($)(1)
Richard D. Baum(2)
 
4,381

 
$
71,805

Douglas B. Hansen(2)
 
4,381

 
$
71,805

Mariann Byerwalter(2)
 
4,381

 
$
71,805

Jeffrey T. Pero(2)
 
5,428

 
$
88,961

Charles J. Toeniskoetter(2) (3)
 
4,381

 
$
71,805

(1)
The aggregate value of stock units distributed is calculated by multiplying the number of stock units distributed by the fair market value of Redwood common stock on the date of distribution.
(2)
Deferred stock units distributed in 2017 were originally awarded in 2014.
(3)
Mr. Toeniskoetter retired from Redwood's Board of Directors effective May 16, 2016.

20



EXECUTIVE OFFICERS

Executive officers of Redwood as of the date of this Proxy Statement are listed in the table below. For purposes of this Proxy Statement, each of Mr. Hughes, Mr. Abate, Mr. Robinson, Mr. Stone, Mr. Cochrane, and Mr. Kanouse were Named Executive Officers (NEOs) in 2017.

Name
 
Position with Redwood as of December 31, 2017
 
Age
Marty Hughes
 
Chief Executive Officer
 
60
Christopher J. Abate
 
President
 
38
Dashiell I. Robinson
 
Executive Vice President
 
38
Andrew P. Stone
 
Executive Vice President, General Counsel & Secretary
 
46
Collin L. Cochrane
 
Chief Financial Officer
 
41
Garnet W. Kanouse
 
Managing Director - Head of Residential
 
45
Shoshone (Bo) Stern
 
Chief Investment Officer
 
40

Executive officers of Redwood serve at the discretion of our Board of Directors. Biographical information regarding Mr. Hughes and Mr. Abate are also provided in the preceding pages. Additional information regarding Mr. Robinson, Mr. Stone, Mr. Cochrane, Mr. Kanouse and Mr. Stern is set forth below.

Marty Hughes, age 60, has served as Chief Executive Officer since May 2010 and as a director since January 2011. Mr. Hughes served as President from January 2009 to January 2012, Co-Chief Operating Officer from November 2007 to May 2010, Chief Financial Officer from 2006 to April 2010, Treasurer from 2006 to 2007, and Vice President from 2005 to 2007. Mr. Hughes has 20 years of senior management experience in the financial services industry. From 2000 to 2004, Mr. Hughes was the President and Chief Financial Officer for Paymap, Inc. In addition, Mr. Hughes served as a Vice President and Chief Financial Officer for Redwood from 1998 to 1999. Mr. Hughes also served as Chief Financial Officer for North American Mortgage Company from 1992 to 1998. Prior to 1992, Mr. Hughes was employed for eight years at an investment banking firm and for four years at Deloitte & Touche. Mr. Hughes has a BS in accounting from Villanova University.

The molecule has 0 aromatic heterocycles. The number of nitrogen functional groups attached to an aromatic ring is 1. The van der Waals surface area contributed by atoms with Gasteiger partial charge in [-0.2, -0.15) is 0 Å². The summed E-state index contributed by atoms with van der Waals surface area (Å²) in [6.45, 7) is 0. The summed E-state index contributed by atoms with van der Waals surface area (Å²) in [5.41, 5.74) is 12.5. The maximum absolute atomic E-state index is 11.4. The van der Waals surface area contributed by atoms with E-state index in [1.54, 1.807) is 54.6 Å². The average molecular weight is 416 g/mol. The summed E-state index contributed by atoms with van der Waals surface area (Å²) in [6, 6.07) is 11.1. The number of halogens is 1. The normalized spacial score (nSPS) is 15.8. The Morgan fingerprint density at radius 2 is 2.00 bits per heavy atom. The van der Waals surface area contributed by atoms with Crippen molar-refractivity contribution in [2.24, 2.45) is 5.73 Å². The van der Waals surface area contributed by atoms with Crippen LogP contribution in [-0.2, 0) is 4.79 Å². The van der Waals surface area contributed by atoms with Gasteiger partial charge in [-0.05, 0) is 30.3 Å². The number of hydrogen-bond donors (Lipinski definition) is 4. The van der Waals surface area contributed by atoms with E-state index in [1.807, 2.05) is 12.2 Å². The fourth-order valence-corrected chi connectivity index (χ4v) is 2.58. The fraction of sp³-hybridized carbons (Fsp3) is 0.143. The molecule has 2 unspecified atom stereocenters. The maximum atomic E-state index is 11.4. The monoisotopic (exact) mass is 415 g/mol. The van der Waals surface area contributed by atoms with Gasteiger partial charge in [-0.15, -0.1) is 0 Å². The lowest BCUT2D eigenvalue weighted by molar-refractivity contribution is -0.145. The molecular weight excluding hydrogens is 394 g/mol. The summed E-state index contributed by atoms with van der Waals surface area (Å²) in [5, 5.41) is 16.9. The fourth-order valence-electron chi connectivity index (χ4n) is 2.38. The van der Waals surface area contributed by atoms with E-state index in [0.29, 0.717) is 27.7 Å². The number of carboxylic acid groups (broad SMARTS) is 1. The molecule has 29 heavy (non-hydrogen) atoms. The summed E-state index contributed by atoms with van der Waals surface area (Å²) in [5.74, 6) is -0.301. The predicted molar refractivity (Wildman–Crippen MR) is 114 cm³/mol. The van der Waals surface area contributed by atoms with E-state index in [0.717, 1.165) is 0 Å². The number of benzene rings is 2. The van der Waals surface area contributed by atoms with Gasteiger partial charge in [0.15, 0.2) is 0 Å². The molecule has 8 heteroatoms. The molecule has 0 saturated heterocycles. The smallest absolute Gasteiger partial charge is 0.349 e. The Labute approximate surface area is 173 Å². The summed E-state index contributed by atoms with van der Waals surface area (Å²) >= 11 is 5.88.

- Mr. Hughes announced his retirement from the Chief Executive Officer position on December 4, 2017, effective May 22, 2018.

Christopher J. Abate, age 38, has served as President since July 2016 and as a director since December 2017. Mr. Abate, who has been employed at Redwood since April 2006, also served as Redwood’s Chief Financial Officer from March 2012 to August 2017 and Controller from January 2009 to March 2013. Before joining Redwood, Mr. Abate was employed by PricewaterhouseCoopers LLP as an auditor and consultant. He holds a B.A. in accounting and finance from Western Michigan University, an M.B.A. from the University of California at Berkeley and Columbia University, and is a certified public accountant.
- Mr. Abate's promotion to Redwood's Chief Executive Officer was announced on December 4, 2017, effective May 22, 2018.

Dashiell I. Robinson, age 38, serves as Executive Vice President of Redwood. Prior to joining Redwood in September 2017, Mr. Robinson was employed at Wells Fargo Securities from January 2009 to August 2017, most recently serving as the Head of Mortgage Finance within the Asset-Backed Finance Group. In that role, Mr. Robinson led a team of banking professionals responsible for financing and distributing an array of residential mortgage products, and serving a broad suite of the firm's operating and investing clients. Prior to his employment at Wells Fargo, Mr. Robinson was employed within the Structured Credit Products Group at Wachovia Capital Markets from 2001 to 2008, serving in banking, structuring and risk mitigation roles. Mr. Robinson holds a B.A. in English from Georgetown University.
- Mr. Robinson's promotion from Executive Vice President to President was announced on December 4, 2017, effective May 22, 2018.